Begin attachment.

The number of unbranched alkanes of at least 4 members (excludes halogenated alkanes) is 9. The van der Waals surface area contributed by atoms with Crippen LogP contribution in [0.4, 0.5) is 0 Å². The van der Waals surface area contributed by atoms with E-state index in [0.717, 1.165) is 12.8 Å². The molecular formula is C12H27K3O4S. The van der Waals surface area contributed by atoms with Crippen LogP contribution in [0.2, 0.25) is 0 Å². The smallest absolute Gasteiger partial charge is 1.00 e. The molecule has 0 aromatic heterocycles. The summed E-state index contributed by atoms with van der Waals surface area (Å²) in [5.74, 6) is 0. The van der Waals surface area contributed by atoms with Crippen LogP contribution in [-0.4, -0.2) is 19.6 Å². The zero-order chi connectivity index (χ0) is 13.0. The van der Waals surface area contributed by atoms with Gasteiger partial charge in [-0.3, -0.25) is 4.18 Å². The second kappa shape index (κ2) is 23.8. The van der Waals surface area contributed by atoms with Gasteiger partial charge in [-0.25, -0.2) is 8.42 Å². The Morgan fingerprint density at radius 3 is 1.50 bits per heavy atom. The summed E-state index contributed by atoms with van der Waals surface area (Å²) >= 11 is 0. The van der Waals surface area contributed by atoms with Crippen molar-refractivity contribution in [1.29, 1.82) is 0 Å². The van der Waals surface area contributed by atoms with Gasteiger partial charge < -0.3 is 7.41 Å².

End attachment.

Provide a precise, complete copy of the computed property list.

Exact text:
The number of unbranched alkanes of at least 4 members (excludes halogenated alkanes) is 9. The van der Waals surface area contributed by atoms with Crippen LogP contribution in [0.4, 0.5) is 0 Å². The van der Waals surface area contributed by atoms with E-state index in [0.717, 1.165) is 12.8 Å². The molecular formula is C12H27K3O4S. The van der Waals surface area contributed by atoms with Crippen LogP contribution in [0.2, 0.25) is 0 Å². The smallest absolute Gasteiger partial charge is 1.00 e. The molecule has 0 aromatic heterocycles. The summed E-state index contributed by atoms with van der Waals surface area (Å²) in [5.74, 6) is 0. The van der Waals surface area contributed by atoms with Crippen LogP contribution in [-0.4, -0.2) is 19.6 Å². The zero-order chi connectivity index (χ0) is 13.0. The van der Waals surface area contributed by atoms with Gasteiger partial charge in [-0.3, -0.25) is 4.18 Å². The second kappa shape index (κ2) is 23.8. The van der Waals surface area contributed by atoms with Gasteiger partial charge in [-0.25, -0.2) is 8.42 Å². The Morgan fingerprint density at radius 3 is 1.50 bits per heavy atom. The summed E-state index contributed by atoms with van der Waals surface area (Å²) >= 11 is 0. The van der Waals surface area contributed by atoms with Crippen molar-refractivity contribution in [1.29, 1.82) is 0 Å². The van der Waals surface area contributed by atoms with Gasteiger partial charge < -0.3 is 7.41 Å².